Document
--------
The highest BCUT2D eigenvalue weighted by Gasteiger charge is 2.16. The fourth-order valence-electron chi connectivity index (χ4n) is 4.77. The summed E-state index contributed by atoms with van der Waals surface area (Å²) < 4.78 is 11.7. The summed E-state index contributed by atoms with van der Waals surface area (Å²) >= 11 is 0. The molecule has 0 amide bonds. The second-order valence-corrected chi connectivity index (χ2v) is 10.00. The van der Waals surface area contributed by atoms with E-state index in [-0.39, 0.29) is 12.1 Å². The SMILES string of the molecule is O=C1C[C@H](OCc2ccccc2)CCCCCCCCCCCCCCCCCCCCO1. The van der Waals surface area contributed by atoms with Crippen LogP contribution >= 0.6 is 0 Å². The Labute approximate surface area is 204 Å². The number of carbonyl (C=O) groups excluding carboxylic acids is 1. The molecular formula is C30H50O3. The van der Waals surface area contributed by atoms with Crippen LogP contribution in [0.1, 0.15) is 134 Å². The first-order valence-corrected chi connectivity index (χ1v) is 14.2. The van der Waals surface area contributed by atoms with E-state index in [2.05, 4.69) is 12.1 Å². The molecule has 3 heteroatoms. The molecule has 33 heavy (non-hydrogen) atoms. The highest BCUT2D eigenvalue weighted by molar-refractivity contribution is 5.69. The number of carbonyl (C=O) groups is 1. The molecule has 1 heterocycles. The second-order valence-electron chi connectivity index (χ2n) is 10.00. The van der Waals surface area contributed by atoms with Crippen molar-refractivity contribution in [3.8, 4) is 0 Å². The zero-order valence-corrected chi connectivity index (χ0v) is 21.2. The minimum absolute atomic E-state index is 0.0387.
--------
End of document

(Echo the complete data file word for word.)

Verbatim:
The highest BCUT2D eigenvalue weighted by Gasteiger charge is 2.16. The fourth-order valence-electron chi connectivity index (χ4n) is 4.77. The summed E-state index contributed by atoms with van der Waals surface area (Å²) < 4.78 is 11.7. The summed E-state index contributed by atoms with van der Waals surface area (Å²) >= 11 is 0. The molecule has 0 amide bonds. The second-order valence-corrected chi connectivity index (χ2v) is 10.00. The van der Waals surface area contributed by atoms with E-state index in [-0.39, 0.29) is 12.1 Å². The SMILES string of the molecule is O=C1C[C@H](OCc2ccccc2)CCCCCCCCCCCCCCCCCCCCO1. The van der Waals surface area contributed by atoms with Crippen LogP contribution >= 0.6 is 0 Å². The Labute approximate surface area is 204 Å². The number of carbonyl (C=O) groups excluding carboxylic acids is 1. The molecular formula is C30H50O3. The van der Waals surface area contributed by atoms with Crippen LogP contribution in [0.1, 0.15) is 134 Å². The first-order valence-corrected chi connectivity index (χ1v) is 14.2. The van der Waals surface area contributed by atoms with E-state index in [2.05, 4.69) is 12.1 Å². The molecule has 3 heteroatoms. The molecule has 33 heavy (non-hydrogen) atoms. The highest BCUT2D eigenvalue weighted by molar-refractivity contribution is 5.69. The number of carbonyl (C=O) groups is 1. The molecule has 1 heterocycles. The second-order valence-electron chi connectivity index (χ2n) is 10.00. The van der Waals surface area contributed by atoms with Crippen molar-refractivity contribution in [3.8, 4) is 0 Å². The zero-order valence-corrected chi connectivity index (χ0v) is 21.2. The minimum absolute atomic E-state index is 0.0387.